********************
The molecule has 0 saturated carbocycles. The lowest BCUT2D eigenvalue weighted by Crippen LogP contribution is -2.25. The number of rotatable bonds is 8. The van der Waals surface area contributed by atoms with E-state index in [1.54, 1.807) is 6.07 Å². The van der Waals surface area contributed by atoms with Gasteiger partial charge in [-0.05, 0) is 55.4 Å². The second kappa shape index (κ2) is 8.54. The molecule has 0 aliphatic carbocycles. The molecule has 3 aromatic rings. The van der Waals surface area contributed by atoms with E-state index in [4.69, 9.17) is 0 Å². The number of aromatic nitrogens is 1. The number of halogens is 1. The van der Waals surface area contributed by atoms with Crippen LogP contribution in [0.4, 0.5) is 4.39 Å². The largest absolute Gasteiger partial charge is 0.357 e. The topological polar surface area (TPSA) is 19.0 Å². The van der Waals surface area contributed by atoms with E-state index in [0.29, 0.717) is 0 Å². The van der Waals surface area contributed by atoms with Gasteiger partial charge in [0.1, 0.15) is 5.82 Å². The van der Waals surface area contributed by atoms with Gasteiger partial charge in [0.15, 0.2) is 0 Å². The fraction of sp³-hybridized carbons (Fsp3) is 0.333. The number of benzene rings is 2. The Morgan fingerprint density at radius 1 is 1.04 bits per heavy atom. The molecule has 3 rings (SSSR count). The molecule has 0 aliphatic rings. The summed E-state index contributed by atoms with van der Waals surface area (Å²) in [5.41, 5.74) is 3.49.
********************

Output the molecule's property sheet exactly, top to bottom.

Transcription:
The molecule has 0 saturated carbocycles. The lowest BCUT2D eigenvalue weighted by Crippen LogP contribution is -2.25. The number of rotatable bonds is 8. The van der Waals surface area contributed by atoms with E-state index in [1.54, 1.807) is 6.07 Å². The van der Waals surface area contributed by atoms with Gasteiger partial charge in [-0.05, 0) is 55.4 Å². The second kappa shape index (κ2) is 8.54. The molecule has 0 aliphatic carbocycles. The molecule has 3 aromatic rings. The van der Waals surface area contributed by atoms with E-state index in [4.69, 9.17) is 0 Å². The number of aromatic nitrogens is 1. The number of halogens is 1. The van der Waals surface area contributed by atoms with Crippen LogP contribution in [0.4, 0.5) is 4.39 Å². The largest absolute Gasteiger partial charge is 0.357 e. The topological polar surface area (TPSA) is 19.0 Å². The van der Waals surface area contributed by atoms with E-state index in [0.29, 0.717) is 0 Å². The van der Waals surface area contributed by atoms with Gasteiger partial charge in [0.1, 0.15) is 5.82 Å². The van der Waals surface area contributed by atoms with Gasteiger partial charge in [0.15, 0.2) is 0 Å². The fraction of sp³-hybridized carbons (Fsp3) is 0.333. The number of benzene rings is 2. The Morgan fingerprint density at radius 1 is 1.04 bits per heavy atom. The molecule has 3 rings (SSSR count). The molecule has 0 aliphatic rings. The summed E-state index contributed by atoms with van der Waals surface area (Å²) in [5.41, 5.74) is 3.49.